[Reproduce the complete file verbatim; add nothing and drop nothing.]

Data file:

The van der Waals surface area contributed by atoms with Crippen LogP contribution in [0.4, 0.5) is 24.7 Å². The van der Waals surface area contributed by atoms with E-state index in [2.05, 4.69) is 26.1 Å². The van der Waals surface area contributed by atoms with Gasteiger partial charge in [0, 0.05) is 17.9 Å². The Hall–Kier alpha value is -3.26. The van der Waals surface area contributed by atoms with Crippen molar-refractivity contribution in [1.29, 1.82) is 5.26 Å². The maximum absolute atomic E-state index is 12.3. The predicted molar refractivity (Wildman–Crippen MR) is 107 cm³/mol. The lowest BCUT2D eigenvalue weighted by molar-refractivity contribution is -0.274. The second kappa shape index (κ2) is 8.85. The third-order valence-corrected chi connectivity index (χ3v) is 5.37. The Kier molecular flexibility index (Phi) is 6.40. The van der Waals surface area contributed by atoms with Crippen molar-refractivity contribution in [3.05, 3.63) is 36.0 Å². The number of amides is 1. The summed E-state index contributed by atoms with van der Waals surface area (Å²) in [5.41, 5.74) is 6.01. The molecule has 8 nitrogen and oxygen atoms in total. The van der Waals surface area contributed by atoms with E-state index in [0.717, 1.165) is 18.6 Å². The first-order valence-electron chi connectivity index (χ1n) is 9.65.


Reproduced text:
The van der Waals surface area contributed by atoms with Crippen LogP contribution in [0.4, 0.5) is 24.7 Å². The van der Waals surface area contributed by atoms with E-state index in [2.05, 4.69) is 26.1 Å². The van der Waals surface area contributed by atoms with Gasteiger partial charge in [0, 0.05) is 17.9 Å². The Hall–Kier alpha value is -3.26. The van der Waals surface area contributed by atoms with Crippen molar-refractivity contribution in [1.29, 1.82) is 5.26 Å². The maximum absolute atomic E-state index is 12.3. The predicted molar refractivity (Wildman–Crippen MR) is 107 cm³/mol. The lowest BCUT2D eigenvalue weighted by molar-refractivity contribution is -0.274. The second kappa shape index (κ2) is 8.85. The third-order valence-corrected chi connectivity index (χ3v) is 5.37. The Kier molecular flexibility index (Phi) is 6.40. The van der Waals surface area contributed by atoms with Crippen molar-refractivity contribution in [3.05, 3.63) is 36.0 Å². The number of amides is 1. The summed E-state index contributed by atoms with van der Waals surface area (Å²) in [5.41, 5.74) is 6.01. The molecule has 8 nitrogen and oxygen atoms in total. The van der Waals surface area contributed by atoms with E-state index in [0.717, 1.165) is 18.6 Å². The first-order valence-electron chi connectivity index (χ1n) is 9.65.